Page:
On August 21st, 1989 The Cure released “Love Song”, a track from the band’s eighth studio album Disintegration. The song was penned by frontman Robert Smith as a wedding present to his wife Mary Poole, whom he had married just a year before the song’s release.

Robert Smith had met Mary Poole when he was just 14 years old at St. Wilfrid’s Comprehensive School in Crawley, England, when he mustered the courage to ask her to be his partner in a drama-class project.

“I just struck lucky early on,” he told The Guardian in 2004. And indeed luck was with him, as he got a partner for life instead.

The Cure with Robert and Mary on their Wedding Day

Mary would be a constant motivation pushing Robert towards success with The Cure, making subtle cameo appearances throughout the band’s career, beginning with the song “M” on the band’s second studio album Seventeen Seconds.

It was not until 1987’s video for “Just Like Heaven”, an engagement gift to Mary, that her romance with Robert would take center-stage, quite literally, as the couple is seen dancing on the cliffs of Beachy Head in Brighton for the song’s music video.

(For more on the video for “Just Like Heaven”, go here.)

Robert Smith and Mary Poole would marry on August 13, 1988.

“It’s an open show of emotion,” Robert recounted to writer Jeff Apter around the time of “Lovesong’s” release in August of 1989.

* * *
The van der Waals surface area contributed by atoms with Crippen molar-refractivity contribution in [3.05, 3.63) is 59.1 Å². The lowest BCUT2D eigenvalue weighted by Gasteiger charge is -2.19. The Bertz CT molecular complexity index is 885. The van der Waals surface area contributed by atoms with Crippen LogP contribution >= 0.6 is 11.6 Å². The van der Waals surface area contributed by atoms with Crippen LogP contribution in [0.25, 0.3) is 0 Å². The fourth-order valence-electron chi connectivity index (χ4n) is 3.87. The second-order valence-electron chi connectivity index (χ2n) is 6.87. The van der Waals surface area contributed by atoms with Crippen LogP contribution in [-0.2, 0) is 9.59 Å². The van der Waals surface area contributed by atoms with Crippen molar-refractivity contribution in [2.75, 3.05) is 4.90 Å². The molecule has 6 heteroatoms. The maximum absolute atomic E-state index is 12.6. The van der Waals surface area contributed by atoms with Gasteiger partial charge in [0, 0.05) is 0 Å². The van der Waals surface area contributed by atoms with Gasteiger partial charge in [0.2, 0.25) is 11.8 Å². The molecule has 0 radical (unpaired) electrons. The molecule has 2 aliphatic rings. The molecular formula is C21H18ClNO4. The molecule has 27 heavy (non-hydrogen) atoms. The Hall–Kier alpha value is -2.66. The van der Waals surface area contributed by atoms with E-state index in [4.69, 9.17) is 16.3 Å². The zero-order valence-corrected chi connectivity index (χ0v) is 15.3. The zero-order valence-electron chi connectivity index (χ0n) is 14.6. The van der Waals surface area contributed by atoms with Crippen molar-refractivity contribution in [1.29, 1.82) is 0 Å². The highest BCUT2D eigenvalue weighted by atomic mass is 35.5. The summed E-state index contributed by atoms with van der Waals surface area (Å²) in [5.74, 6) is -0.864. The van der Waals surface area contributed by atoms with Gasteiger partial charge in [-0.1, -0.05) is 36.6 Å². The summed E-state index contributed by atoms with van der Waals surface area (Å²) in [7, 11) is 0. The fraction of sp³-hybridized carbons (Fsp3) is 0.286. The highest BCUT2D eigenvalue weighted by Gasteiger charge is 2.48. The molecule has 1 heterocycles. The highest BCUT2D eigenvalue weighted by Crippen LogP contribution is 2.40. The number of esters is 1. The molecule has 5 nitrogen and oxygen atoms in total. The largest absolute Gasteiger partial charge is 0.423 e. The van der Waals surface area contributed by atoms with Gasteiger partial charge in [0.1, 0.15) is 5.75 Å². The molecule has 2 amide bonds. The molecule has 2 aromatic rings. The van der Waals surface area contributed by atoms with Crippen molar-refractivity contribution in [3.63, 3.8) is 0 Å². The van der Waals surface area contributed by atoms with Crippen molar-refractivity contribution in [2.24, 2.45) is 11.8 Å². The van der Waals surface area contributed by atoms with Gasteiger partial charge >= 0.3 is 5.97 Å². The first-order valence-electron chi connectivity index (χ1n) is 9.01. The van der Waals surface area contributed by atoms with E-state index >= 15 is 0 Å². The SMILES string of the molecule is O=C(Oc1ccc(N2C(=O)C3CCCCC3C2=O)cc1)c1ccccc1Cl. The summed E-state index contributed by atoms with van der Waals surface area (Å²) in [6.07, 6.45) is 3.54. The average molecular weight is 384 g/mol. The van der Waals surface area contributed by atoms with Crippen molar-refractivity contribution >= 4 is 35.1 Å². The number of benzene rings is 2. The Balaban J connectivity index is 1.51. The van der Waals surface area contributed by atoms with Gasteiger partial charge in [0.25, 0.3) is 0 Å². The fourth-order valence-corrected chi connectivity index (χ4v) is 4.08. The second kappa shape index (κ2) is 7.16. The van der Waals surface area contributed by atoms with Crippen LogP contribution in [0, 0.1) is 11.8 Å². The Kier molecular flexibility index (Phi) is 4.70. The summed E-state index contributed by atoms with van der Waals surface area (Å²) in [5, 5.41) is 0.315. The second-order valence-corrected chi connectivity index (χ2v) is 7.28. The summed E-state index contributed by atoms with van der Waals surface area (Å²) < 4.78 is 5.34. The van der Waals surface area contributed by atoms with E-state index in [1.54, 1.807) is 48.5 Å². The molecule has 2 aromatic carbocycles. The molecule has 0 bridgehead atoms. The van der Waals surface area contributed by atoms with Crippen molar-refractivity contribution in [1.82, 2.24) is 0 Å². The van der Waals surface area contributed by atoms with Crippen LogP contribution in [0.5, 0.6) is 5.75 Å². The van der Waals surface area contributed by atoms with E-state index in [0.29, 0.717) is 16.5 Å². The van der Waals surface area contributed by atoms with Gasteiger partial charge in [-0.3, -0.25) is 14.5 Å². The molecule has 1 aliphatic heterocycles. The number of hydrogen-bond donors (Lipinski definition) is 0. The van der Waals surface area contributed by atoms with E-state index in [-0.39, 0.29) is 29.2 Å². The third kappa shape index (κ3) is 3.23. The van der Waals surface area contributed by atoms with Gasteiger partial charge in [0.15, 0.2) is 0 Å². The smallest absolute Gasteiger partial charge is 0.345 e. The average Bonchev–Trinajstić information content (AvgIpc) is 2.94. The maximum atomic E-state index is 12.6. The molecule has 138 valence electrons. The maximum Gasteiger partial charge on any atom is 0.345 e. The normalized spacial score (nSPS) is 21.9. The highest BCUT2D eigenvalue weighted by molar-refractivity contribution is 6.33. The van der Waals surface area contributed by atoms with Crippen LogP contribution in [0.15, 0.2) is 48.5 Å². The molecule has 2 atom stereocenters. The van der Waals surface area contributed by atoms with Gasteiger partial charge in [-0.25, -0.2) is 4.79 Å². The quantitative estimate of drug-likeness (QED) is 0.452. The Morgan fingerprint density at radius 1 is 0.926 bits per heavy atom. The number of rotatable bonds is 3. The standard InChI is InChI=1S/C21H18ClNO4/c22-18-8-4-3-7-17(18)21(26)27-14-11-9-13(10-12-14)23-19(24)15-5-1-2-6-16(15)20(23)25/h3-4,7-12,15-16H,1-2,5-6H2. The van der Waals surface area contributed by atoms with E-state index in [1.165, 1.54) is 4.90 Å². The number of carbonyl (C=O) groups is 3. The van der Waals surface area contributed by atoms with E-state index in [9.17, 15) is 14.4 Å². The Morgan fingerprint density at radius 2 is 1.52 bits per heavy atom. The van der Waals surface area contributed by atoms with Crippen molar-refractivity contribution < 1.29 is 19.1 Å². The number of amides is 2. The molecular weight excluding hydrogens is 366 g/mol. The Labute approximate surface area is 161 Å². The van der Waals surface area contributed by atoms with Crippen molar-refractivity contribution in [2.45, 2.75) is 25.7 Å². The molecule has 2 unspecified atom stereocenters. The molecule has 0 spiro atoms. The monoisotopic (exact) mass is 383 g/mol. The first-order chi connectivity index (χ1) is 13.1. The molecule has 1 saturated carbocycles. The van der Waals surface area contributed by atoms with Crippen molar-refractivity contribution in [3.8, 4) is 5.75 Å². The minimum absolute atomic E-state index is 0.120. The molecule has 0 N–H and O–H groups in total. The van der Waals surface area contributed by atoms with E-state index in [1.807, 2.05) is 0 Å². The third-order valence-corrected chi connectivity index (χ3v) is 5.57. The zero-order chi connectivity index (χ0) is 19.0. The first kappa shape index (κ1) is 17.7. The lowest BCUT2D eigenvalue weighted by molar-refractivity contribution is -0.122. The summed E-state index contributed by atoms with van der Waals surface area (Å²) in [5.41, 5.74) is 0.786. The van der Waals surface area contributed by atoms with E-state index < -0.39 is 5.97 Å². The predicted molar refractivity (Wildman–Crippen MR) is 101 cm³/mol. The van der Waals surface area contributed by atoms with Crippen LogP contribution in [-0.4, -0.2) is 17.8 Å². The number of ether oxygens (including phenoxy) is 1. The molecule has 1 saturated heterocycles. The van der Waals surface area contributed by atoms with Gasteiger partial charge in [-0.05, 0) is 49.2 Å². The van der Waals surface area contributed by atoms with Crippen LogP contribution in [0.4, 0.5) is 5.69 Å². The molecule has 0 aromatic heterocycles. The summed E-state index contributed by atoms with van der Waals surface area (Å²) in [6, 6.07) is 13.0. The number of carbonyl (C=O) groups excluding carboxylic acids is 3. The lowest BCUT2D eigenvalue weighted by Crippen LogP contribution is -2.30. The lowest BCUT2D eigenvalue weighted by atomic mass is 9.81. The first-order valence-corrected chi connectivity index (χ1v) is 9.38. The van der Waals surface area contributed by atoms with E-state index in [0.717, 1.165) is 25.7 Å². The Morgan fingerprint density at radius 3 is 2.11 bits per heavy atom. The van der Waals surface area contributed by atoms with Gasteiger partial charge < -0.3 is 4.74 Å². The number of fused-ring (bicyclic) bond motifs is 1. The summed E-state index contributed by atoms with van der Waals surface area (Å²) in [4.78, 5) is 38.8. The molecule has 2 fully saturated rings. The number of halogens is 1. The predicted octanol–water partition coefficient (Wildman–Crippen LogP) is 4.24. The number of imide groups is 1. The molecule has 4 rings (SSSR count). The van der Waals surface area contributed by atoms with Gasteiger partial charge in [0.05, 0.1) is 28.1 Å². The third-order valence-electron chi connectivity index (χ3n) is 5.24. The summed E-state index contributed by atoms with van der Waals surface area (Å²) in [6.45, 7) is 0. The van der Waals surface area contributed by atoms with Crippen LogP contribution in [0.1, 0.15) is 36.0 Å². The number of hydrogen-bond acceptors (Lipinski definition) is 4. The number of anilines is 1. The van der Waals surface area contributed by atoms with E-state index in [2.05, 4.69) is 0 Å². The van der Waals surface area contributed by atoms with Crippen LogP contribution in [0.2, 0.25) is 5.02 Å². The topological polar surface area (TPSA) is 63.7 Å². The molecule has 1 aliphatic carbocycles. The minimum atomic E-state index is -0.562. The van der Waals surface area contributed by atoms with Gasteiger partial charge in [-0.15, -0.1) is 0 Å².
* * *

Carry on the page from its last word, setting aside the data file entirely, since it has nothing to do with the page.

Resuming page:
“It’s not trying to be clever. It’s taken me 10 years to reach the point where I feel comfortable singing a very straightforward love song. In the past, I’ve always felt a last-minute need to disguise the sentiment. …I couldn’t think of what to give her, so I wrote her that song — cheap and cheerful. She would have preferred diamonds, I think, but she might look back and be glad that I gave her that.”

Watch the video for “Love Song” below:

On the making of the music video for “Love Song”, Cure keyboardist Roger O’Donnell, (who wrote the music for the single’s  b-side “Fear of Ghosts”), recounts:

“I remember this video shoot very well. It was shot right in the middle of the break between the European and American legs of the prayer tour summer 1989. Of course, nobody was particularly excited about giving up a day of their time off, and especially for a song none of us thought was going to be a hit! We were, of course, all completely wrong as it was the cure’s most successful single ever, reaching number 2 in the US.”

“Tim pope originally wanted to shoot the video in cheddar gorge, a cave in the west of England, but couldn’t get permission so he had to recreate it in a studio in London. Richard, the art director ( standing next to the wigs in the photo) made all the stalagmites from a combination of polystyrene and plaster and then sprayed them … I’ve still got a piece at home. I had my own cave off to one side so once I’d done my shots I was finished whilst Robert spent the rest of the day having water dripped all over him. That’s Paul Cox in the middle, our long time photographer, he was there to do some stills for the 1990 cure calendar. All in all one of the more painless of Tim’s videos to make”

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